|Home >Camera Enforcement > Red Light Cameras > Tennessee Appeals Court Embraces Red Light Cameras|
Florida Appellate Court Backs Red Ligh Cameras
Virginia Governor Sides With Red Light Cameras
California Man Takes Red Light Cameras To US Supreme Court
Santa Ana, California Dumps Red Light Cameras
California Supreme Court Orders Red Light Camera Warnings
View Main Topics:
Subscribe via RSS or E-Mail
Back To Front Page
7/31/2008Tennessee Appeals Court Embraces Red Light Cameras
Tennessee Court of Appeals issues ruling designed to encourage the use of red light cameras.
The Tennessee Court of Appeals issued a ruling yesterday promoting the use of red light cameras throughout the state. A three-judge panel rejected a constitutional challenge to city of Knoxville's automated ticketing program filed by photo ticket recipient Ronald G. Brown. Brown argued the case on his own behalf after his Chevy had been photographed on September 18, 2006 at the intersection of Kingston Pike and Alcoa Highway. The city alleged the vehicle entered the intersection a split-second after the light turned red, and so it mailed a bill for $50. Brown told the court that because he had no choice but to pay the ticket and thereby admit guilt, or, if he was not driving, to inform on someone else who was, the system itself violated the due process and equal protection clauses of the state and federal constitutions.
Judge D. Michael Swiney decided the case in favor of Knoxville by first acknowledging that the city began its red light camera program without any authorization from the state. Brown's 2006 ticket was issued long before the legislature's enactment in 2008 of Tennessee Code Section 55-8-198, but Swiney argued that the legislature's approval was retroactive. Lawmakers authorized cities to issue photo tickets as civil penalties that sidestep the most important protection provided by the state constitution under the criminal code -- namely that the recipient of the punishment must be proved to have been the one who actually committed the crime.
"We, therefore, conclude that while the proceeding in the present case is 'traditionally considered to be civil in nature,' because the fine imposed is intended to be punitive and a deterrent, constitutional protections are triggered," Judge D. Michael Swiney wrote.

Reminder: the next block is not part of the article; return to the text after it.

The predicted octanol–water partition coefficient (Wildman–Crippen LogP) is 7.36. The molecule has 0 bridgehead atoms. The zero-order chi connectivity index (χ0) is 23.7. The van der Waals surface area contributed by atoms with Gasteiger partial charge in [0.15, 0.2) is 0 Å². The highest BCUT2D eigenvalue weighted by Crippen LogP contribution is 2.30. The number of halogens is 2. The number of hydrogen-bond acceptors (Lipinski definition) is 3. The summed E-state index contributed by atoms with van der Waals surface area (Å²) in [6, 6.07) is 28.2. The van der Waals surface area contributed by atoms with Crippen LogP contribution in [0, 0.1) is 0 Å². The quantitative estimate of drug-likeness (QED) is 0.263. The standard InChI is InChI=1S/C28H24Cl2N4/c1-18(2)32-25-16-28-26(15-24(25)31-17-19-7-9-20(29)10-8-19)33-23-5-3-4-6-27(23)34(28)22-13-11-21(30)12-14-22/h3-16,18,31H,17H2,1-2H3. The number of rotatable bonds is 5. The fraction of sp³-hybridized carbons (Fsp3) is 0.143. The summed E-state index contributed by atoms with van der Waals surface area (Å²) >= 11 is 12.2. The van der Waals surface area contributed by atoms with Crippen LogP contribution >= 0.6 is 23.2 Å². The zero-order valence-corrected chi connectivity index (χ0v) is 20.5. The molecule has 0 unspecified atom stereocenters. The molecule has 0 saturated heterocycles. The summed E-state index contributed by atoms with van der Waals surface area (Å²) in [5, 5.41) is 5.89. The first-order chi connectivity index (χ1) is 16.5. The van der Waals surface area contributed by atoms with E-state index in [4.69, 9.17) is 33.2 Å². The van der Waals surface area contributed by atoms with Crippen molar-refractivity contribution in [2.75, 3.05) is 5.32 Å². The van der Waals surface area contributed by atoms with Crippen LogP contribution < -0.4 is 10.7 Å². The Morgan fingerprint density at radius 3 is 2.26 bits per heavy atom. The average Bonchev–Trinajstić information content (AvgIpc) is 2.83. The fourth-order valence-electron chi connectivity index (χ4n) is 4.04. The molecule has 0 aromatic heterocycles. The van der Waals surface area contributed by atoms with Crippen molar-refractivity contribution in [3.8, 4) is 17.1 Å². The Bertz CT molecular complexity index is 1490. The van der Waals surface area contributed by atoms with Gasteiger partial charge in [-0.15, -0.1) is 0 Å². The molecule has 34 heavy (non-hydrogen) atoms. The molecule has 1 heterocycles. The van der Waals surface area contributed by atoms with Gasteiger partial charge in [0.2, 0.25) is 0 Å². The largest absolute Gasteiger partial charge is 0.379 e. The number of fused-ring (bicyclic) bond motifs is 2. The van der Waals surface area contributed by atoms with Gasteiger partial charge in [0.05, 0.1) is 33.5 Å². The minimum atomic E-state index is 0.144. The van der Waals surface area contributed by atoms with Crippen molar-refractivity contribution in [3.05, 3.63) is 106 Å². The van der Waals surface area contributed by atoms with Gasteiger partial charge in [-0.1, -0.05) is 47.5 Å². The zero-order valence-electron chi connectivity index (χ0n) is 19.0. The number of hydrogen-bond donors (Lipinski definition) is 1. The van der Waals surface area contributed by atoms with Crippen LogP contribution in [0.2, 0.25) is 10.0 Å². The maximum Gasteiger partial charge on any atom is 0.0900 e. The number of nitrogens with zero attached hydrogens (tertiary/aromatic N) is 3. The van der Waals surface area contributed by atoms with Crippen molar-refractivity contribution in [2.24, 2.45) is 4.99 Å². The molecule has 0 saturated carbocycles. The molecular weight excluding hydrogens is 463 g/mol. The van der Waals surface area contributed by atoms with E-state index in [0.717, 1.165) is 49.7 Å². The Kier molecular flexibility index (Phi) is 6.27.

Although "triggered," Swiney easily swept aside the constitutional protections once the civil nature of the violations was established. He found first that as long as the fine remained no more than $50, no jury trial would be available to the defendant. Next, because the city had a right to declare the owner of a vehicle automatically liable because of the 2008 law, no due process protections applied.
"The city code merely permits the responsible vehicle owner to shift the responsibility for the violation to the actual driver of the vehicle in certain circumstances," Judge Swiney wrote. "This does not mean that the owner of the vehicle was not in violation of the city code."
Swiney wrote that this was not a violation of due process because the city had to prove "every element of the case." In other words, the city had to prove that Brown owned the Chevy, and that the Chevy was photographed on September 18, 2006. It did not have to prove Brown did anything wrong -- mere ownership of the vehicle constituted the civil crime. Moreover, the court found this arrangement did not violate the constitutional protections against self-incrimination because Brown did not need to admit guilt -- he was automatically guilty.
"Again, this misses the point," Judge Swiney wrote. "City Code Section 17-210 does not make the driver of the vehicle liable. Rather, it is the owner of the vehicle who is responsible for a red light violation, regardless of who actually was driving."
View the full text of the decision in a 100k PDF file at the source link below.
Source: Knoxville v. Brown (Court of Appeals, State of Tennessee, 7/30/2008)
Permanent Link for this item
Return to Front Page
Front Page | Get Updates |
Site Map |
News Archive |
theNewspaper.com: A journal of the politics of driving